The Brexit Party leader told ITV's Peston show the Operation Yellowhammer papers, which were released to the public on Wednesday night, were "Project Fear mark II" and should be "totally disregarded".
The papers show the impact a no-deal Brexit could have on the country and include details of major hold-ups at channel ports, electricity price increases, shortages of some foods and delays to medicine imports.
But Mr Farage told ITV News political editor Robert Peston: "Unlike these civil servants sitting in Whitehall, I I spent 20 years in international trade buying and selling goods and shipping them all over the world.
"The idea, given that there are over a 100 active ports in the United Kingdom, that even if there was a problem at Dover, they'd been foot shortages is complete and utter rubbish. It's Project Fear mark II. It should be utterly, completely, totally disregarded."
Mr Farage said his offer of an electoral pact with the Conservatives was an "olive branch" to Boris Johnson, who he said would not be able to secure a parliamentary majority without the help his party.
The Brexit Party leader denied that his offer to Mr Johnson was about him "getting anything in return" but was solely about delivering on the result of the 2016 referendum.
"There is a way here of Boris Johnson smashing Corbyn, delivering Brexit and becoming an all time national hero," he said.
The former UKIP leader said his offer was reliant on Mr Johnson pursuing a clean break with Europe.
"Unless Boris is hell bent on reheating Mrs May's dreadful new European treat, in case there won't be an alliance."
In response to the publication of the Yellowhammer papers, Secretary of State for Housing, Communities and Local Government Robert Jenrick told ITV's Peston show the Government will publish a document on all the work it has done as a new administration to prepare for no deal “in the coming days”.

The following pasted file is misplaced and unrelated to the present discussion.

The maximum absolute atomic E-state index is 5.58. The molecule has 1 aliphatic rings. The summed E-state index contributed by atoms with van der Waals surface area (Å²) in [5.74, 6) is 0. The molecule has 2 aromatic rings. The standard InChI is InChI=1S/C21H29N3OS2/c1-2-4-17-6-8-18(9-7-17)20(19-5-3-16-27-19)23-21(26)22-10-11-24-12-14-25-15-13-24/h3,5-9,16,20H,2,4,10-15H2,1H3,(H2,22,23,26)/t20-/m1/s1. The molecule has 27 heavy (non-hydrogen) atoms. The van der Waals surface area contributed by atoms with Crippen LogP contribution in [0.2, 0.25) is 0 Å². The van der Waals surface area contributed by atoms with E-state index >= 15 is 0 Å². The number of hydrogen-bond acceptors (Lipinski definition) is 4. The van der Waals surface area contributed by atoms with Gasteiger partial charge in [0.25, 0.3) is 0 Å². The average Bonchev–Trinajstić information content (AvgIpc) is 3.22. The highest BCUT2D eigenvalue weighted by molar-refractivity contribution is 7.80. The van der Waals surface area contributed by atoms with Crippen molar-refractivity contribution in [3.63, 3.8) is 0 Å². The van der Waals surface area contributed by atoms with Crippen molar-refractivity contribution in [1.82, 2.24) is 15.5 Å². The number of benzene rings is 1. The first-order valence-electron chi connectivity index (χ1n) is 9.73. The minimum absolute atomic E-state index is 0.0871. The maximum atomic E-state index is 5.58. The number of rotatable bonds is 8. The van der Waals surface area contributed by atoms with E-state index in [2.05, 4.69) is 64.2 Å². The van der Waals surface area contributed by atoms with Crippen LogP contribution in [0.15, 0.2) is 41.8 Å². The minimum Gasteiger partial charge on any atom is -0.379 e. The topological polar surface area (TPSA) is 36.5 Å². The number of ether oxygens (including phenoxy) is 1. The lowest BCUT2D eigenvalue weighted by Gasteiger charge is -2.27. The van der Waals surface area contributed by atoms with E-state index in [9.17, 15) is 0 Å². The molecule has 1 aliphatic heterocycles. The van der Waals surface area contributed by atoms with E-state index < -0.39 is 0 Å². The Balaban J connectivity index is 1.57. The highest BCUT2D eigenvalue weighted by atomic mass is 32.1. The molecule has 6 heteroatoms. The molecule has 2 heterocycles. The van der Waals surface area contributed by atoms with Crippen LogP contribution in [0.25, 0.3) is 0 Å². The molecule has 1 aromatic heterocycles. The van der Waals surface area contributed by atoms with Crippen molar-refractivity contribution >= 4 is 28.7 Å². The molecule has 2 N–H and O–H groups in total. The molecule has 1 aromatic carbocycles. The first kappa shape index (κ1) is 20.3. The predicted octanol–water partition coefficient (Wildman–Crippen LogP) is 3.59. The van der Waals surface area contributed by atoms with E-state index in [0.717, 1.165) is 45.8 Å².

"We've said we're going to publish a revised version of this which reflects all of the work we've done across government.
"That document will set out all of the work we've done as a new administration to make sure the UK is vastly better prepared to leave the European Union on 31st October than it was a just month or so ago."
Mr Jenrick also defended Mr Johnson's actions in asking the queen to suspend parliament, a move that was ruled "unlawful" by a Scottish court on Wednesday.
"The prime minister has acted entirely properly. He's taken advice. The cabinet was briefed. The cabinet made a decision before the privy council met and of course, this matter has gone to the courts and will be decided by the Supreme Court. but there's no suggestion that the prime minister has acted improperly."
On the subject of a second vote on the UK's future relationship with Europe, Shadow foreign secretary Emily Thornberry said Labour's deputy leader Tom Watson’s suggestion of a Referendum before an election was not "practical".
She told Robert Peston that Mr Watson "doesn’t necessarily represent the view of the Party.”
"The practical problem, is that if he says we're going to have a referendum before an election, is he really talking about catastrophic no-deal versus Remain?
"Or isn't it better for us to have a general election and then put a deal, which I don't think is as good as Remain but will certainly be a darn sight better than anything the Tories have offered the public, and we will be able to put forward a deal that will do the least amount of damage to jobs and the economy."
Former Justice secretary David Gauke, said he still hoped to stand as a Conservative MP in the next general election despite being stripped of the Tory whip after joining opposition parties on Tuesday night to wrest control of the Commons agenda to block a no-deal Brexit.